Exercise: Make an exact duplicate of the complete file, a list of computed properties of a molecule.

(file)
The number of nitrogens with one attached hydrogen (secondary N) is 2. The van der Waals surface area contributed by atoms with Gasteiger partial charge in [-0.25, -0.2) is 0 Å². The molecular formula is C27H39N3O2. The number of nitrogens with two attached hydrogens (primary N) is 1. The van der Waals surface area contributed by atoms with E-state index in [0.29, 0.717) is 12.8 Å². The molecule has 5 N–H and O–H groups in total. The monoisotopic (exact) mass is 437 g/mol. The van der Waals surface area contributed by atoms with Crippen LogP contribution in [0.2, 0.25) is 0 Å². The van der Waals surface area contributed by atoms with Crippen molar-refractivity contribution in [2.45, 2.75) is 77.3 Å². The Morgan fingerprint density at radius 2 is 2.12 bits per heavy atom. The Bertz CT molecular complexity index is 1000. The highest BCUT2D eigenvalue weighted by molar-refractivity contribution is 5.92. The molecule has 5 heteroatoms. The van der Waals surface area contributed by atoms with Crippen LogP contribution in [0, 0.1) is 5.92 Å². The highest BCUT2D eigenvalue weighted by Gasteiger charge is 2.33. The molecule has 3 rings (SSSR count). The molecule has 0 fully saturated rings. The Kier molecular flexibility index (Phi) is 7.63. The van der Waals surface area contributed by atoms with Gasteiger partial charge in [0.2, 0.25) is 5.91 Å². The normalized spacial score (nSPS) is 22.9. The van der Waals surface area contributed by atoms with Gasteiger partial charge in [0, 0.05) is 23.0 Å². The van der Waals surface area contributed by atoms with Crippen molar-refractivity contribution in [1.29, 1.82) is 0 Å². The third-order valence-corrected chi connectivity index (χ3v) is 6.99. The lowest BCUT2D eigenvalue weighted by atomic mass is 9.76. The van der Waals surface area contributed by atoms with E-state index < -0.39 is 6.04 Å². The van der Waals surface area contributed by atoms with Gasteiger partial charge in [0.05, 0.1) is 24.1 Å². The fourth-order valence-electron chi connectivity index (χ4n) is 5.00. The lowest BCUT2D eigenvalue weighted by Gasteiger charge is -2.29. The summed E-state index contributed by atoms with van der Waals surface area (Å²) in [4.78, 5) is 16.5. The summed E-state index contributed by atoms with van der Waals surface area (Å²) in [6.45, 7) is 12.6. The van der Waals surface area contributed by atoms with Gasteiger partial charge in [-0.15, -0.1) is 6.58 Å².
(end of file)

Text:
The number of nitrogens with one attached hydrogen (secondary N) is 2. The van der Waals surface area contributed by atoms with Gasteiger partial charge in [-0.25, -0.2) is 0 Å². The molecular formula is C27H39N3O2. The number of nitrogens with two attached hydrogens (primary N) is 1. The van der Waals surface area contributed by atoms with E-state index in [0.29, 0.717) is 12.8 Å². The molecule has 5 N–H and O–H groups in total. The monoisotopic (exact) mass is 437 g/mol. The van der Waals surface area contributed by atoms with Crippen LogP contribution in [0.2, 0.25) is 0 Å². The van der Waals surface area contributed by atoms with Crippen molar-refractivity contribution in [2.45, 2.75) is 77.3 Å². The Morgan fingerprint density at radius 2 is 2.12 bits per heavy atom. The Bertz CT molecular complexity index is 1000. The highest BCUT2D eigenvalue weighted by molar-refractivity contribution is 5.92. The molecule has 5 heteroatoms. The van der Waals surface area contributed by atoms with Crippen LogP contribution in [0, 0.1) is 5.92 Å². The highest BCUT2D eigenvalue weighted by Gasteiger charge is 2.33. The molecule has 3 rings (SSSR count). The molecule has 0 fully saturated rings. The Kier molecular flexibility index (Phi) is 7.63. The van der Waals surface area contributed by atoms with Gasteiger partial charge in [0.2, 0.25) is 5.91 Å². The normalized spacial score (nSPS) is 22.9. The van der Waals surface area contributed by atoms with Gasteiger partial charge in [0, 0.05) is 23.0 Å². The van der Waals surface area contributed by atoms with Crippen molar-refractivity contribution in [1.29, 1.82) is 0 Å². The third-order valence-corrected chi connectivity index (χ3v) is 6.99. The lowest BCUT2D eigenvalue weighted by atomic mass is 9.76. The van der Waals surface area contributed by atoms with E-state index < -0.39 is 6.04 Å². The van der Waals surface area contributed by atoms with Gasteiger partial charge in [0.05, 0.1) is 24.1 Å². The fourth-order valence-electron chi connectivity index (χ4n) is 5.00. The lowest BCUT2D eigenvalue weighted by Gasteiger charge is -2.29. The summed E-state index contributed by atoms with van der Waals surface area (Å²) in [4.78, 5) is 16.5. The summed E-state index contributed by atoms with van der Waals surface area (Å²) in [6.45, 7) is 12.6. The van der Waals surface area contributed by atoms with Gasteiger partial charge in [-0.15, -0.1) is 6.58 Å².